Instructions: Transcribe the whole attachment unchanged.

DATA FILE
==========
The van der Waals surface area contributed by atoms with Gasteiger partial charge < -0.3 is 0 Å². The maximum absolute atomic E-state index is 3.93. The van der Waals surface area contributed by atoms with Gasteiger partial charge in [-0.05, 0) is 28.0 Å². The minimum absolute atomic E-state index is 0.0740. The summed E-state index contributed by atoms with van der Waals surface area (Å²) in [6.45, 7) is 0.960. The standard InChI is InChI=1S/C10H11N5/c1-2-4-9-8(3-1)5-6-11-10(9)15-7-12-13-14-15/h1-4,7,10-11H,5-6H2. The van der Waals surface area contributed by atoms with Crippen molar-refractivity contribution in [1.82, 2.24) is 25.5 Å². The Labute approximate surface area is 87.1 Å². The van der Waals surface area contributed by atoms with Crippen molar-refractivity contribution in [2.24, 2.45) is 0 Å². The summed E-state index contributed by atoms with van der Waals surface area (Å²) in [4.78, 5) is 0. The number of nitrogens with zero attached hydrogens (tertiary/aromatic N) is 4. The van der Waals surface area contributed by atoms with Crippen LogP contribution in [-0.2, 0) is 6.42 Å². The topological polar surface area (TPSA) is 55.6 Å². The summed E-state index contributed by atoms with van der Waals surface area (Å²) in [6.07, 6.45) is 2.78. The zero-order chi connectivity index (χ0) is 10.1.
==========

The van der Waals surface area contributed by atoms with Gasteiger partial charge < -0.3 is 0 Å². The maximum absolute atomic E-state index is 3.93. The van der Waals surface area contributed by atoms with Gasteiger partial charge in [-0.05, 0) is 28.0 Å². The minimum absolute atomic E-state index is 0.0740. The summed E-state index contributed by atoms with van der Waals surface area (Å²) in [6.45, 7) is 0.960. The standard InChI is InChI=1S/C10H11N5/c1-2-4-9-8(3-1)5-6-11-10(9)15-7-12-13-14-15/h1-4,7,10-11H,5-6H2. The van der Waals surface area contributed by atoms with Crippen molar-refractivity contribution in [1.82, 2.24) is 25.5 Å². The Labute approximate surface area is 87.1 Å². The van der Waals surface area contributed by atoms with Crippen molar-refractivity contribution in [2.24, 2.45) is 0 Å². The summed E-state index contributed by atoms with van der Waals surface area (Å²) in [4.78, 5) is 0. The number of nitrogens with zero attached hydrogens (tertiary/aromatic N) is 4. The van der Waals surface area contributed by atoms with Crippen LogP contribution in [-0.2, 0) is 6.42 Å². The topological polar surface area (TPSA) is 55.6 Å². The summed E-state index contributed by atoms with van der Waals surface area (Å²) in [6.07, 6.45) is 2.78. The zero-order chi connectivity index (χ0) is 10.1.